• Implementation of the Procedures Directive (2005/85) in the United Kingdom

    17 December 2013

    On 1 December 2007, the deadline for the implementation of the Directive 2005/85/EC on Minimum Standards on Procedures in Member States for Granting and Withdrawing Refugee Status expired. The lectures on which this book is based were originally given during a seminar on the Procedures Directive that took place in Nijmegen, at the Centre for Migration Law, Radboud University, on Wednesday 12 December 2007. In light of the very substantial level of interest, we have decided to publish a book on the results of the seminar so that people who were not able to attend may benefit from the wealth of knowledge and information which was shared. This book offers insight in all the different aspects of the Procedures Directive.

  • The EU and the ECHR before European and Irish Courts

    17 December 2013

    Following the incorporation of the European Convention on Human Rights Act 2003 into Irish Law, legal developments in areas such as criminal, family and immigration law have raised serious questions of compatibility with the ECHR. Developments in the European Court of Human Rights have highlighted the increasing potential for using the ECHR to positive effect in Irish law. This second edition of ECHR and Irish Law examines the impact of the ECHR on Irish law and considers the actual and potential contribution of the ECHR Act to domestic law in a range of areas. The work begins with research on the impact of the Act and an examination of the relationship between the ECHR, Irish law and EU law.

  • The asylum procedures directive in legal context: equivocal standards meet general principles

    17 December 2013

    Book description: This book brings together contributions from some of the leading authorities in the field of EU immigration and asylum law to reflect upon developments since the Amsterdam Treaty and, particularly, the Tampere European Council in 1999. At Tampere, Heads of State and Government met to set guidelines for the implementation of the powers and competences introduced by the Amsterdam Treaty and make the development of the Union as an area of freedom, security and justice a reality.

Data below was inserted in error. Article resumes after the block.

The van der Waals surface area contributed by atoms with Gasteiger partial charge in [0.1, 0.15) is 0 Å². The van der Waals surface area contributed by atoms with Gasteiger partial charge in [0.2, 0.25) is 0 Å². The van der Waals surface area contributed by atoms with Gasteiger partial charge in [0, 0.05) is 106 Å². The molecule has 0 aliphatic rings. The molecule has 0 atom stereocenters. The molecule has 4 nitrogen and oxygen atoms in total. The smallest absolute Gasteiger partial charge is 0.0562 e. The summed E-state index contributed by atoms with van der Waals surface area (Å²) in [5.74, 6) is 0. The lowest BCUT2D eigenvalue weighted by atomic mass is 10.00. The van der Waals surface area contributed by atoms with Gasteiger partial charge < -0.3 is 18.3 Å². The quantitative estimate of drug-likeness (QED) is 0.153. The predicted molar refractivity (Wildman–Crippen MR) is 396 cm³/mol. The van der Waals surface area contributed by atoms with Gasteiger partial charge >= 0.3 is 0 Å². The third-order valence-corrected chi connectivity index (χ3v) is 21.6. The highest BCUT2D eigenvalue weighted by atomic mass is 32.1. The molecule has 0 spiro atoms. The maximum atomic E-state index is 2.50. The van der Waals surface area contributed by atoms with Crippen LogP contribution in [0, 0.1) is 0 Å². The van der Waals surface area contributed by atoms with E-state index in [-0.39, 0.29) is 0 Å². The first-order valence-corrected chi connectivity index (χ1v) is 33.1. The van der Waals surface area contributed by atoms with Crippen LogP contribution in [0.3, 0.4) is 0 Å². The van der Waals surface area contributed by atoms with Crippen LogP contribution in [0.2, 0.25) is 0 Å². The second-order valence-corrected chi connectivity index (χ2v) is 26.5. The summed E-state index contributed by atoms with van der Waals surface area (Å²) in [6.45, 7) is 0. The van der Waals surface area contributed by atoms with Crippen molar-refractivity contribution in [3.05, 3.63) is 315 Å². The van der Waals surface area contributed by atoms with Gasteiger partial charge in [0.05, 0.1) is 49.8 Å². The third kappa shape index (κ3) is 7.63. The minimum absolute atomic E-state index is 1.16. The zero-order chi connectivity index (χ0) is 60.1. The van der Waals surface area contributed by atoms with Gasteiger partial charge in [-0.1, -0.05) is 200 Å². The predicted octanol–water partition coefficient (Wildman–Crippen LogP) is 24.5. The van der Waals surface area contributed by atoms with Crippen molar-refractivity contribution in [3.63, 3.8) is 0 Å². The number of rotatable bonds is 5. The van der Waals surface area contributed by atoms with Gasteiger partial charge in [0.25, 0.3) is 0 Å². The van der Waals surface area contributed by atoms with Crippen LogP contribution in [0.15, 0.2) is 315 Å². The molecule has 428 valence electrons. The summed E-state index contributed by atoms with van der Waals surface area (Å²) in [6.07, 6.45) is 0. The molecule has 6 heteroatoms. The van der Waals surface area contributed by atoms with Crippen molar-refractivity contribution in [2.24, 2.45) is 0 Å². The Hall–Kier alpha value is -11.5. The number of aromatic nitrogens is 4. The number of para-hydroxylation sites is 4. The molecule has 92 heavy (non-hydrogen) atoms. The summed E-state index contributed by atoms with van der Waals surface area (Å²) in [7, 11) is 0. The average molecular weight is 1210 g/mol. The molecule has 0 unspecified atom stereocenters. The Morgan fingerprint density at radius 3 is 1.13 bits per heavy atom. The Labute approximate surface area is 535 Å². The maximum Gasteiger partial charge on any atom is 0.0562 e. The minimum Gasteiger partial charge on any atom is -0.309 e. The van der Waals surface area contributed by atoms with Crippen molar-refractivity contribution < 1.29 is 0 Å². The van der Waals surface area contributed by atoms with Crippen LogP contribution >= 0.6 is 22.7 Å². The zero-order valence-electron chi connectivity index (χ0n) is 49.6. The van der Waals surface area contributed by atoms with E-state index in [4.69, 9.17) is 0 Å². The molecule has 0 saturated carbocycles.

• The European asylum procedures directive in legal context

    17 December 2013

    In the Tampere Conclusions, the European Council pledged to develop ‘common standards for a fair and efficient asylum procedure’ in Europe. This chapter considers whether this commitment has been met in the Procedures Directive. In this discussion, fairness is understood in a general sense, as familiar from administrative law, requiring adequate hearing and impartiality, albeit adapted to the specificities of the asylum process. Efficiency is a more difficult concept. It tends to be conceived of in a narrow state-centric manner, as the minimisation of the costs of providing protection, in a manner apt to undermine fairness. The Tampere commitment in contrast implies that the notions must be conceived of as mutually reinforcing.